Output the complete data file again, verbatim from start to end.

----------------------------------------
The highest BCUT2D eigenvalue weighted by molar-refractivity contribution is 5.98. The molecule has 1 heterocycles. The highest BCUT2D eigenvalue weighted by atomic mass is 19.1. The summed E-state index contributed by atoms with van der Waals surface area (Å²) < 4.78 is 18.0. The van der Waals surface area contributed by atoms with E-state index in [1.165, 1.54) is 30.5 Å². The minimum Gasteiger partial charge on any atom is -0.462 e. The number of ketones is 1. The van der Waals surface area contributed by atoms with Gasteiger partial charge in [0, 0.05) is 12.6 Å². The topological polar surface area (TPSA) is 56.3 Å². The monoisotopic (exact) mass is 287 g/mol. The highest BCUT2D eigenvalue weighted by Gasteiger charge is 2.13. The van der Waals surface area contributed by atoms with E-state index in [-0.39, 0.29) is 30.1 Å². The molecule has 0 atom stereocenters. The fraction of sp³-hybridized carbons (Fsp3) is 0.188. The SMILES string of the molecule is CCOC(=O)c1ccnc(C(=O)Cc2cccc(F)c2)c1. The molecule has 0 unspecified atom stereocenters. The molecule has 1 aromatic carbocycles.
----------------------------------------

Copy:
The highest BCUT2D eigenvalue weighted by molar-refractivity contribution is 5.98. The molecule has 1 heterocycles. The highest BCUT2D eigenvalue weighted by atomic mass is 19.1. The summed E-state index contributed by atoms with van der Waals surface area (Å²) < 4.78 is 18.0. The van der Waals surface area contributed by atoms with E-state index in [1.165, 1.54) is 30.5 Å². The minimum Gasteiger partial charge on any atom is -0.462 e. The number of ketones is 1. The van der Waals surface area contributed by atoms with Gasteiger partial charge in [0, 0.05) is 12.6 Å². The topological polar surface area (TPSA) is 56.3 Å². The monoisotopic (exact) mass is 287 g/mol. The highest BCUT2D eigenvalue weighted by Gasteiger charge is 2.13. The van der Waals surface area contributed by atoms with E-state index in [-0.39, 0.29) is 30.1 Å². The molecule has 0 atom stereocenters. The fraction of sp³-hybridized carbons (Fsp3) is 0.188. The SMILES string of the molecule is CCOC(=O)c1ccnc(C(=O)Cc2cccc(F)c2)c1. The molecule has 0 unspecified atom stereocenters. The molecule has 1 aromatic carbocycles.